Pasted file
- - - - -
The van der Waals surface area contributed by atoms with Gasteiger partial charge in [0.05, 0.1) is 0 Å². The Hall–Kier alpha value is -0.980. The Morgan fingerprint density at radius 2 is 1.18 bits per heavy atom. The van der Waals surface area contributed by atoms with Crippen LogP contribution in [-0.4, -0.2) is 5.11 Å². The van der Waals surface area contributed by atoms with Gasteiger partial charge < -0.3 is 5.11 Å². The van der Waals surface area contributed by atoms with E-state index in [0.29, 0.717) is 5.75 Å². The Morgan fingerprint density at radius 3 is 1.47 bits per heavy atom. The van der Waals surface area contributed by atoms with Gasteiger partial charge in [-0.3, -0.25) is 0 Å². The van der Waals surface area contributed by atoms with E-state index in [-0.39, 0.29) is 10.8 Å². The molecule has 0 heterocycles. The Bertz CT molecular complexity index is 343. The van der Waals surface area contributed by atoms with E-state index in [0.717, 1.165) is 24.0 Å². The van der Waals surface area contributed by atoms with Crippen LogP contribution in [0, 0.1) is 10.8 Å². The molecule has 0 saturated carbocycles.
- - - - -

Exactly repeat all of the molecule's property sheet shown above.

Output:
The van der Waals surface area contributed by atoms with Gasteiger partial charge in [0.05, 0.1) is 0 Å². The Hall–Kier alpha value is -0.980. The Morgan fingerprint density at radius 2 is 1.18 bits per heavy atom. The van der Waals surface area contributed by atoms with Crippen LogP contribution in [-0.4, -0.2) is 5.11 Å². The van der Waals surface area contributed by atoms with Gasteiger partial charge < -0.3 is 5.11 Å². The van der Waals surface area contributed by atoms with E-state index in [0.29, 0.717) is 5.75 Å². The Morgan fingerprint density at radius 3 is 1.47 bits per heavy atom. The van der Waals surface area contributed by atoms with Gasteiger partial charge in [-0.3, -0.25) is 0 Å². The van der Waals surface area contributed by atoms with E-state index in [-0.39, 0.29) is 10.8 Å². The molecule has 0 heterocycles. The Bertz CT molecular complexity index is 343. The van der Waals surface area contributed by atoms with E-state index in [0.717, 1.165) is 24.0 Å². The van der Waals surface area contributed by atoms with Crippen LogP contribution in [0, 0.1) is 10.8 Å². The molecule has 0 saturated carbocycles.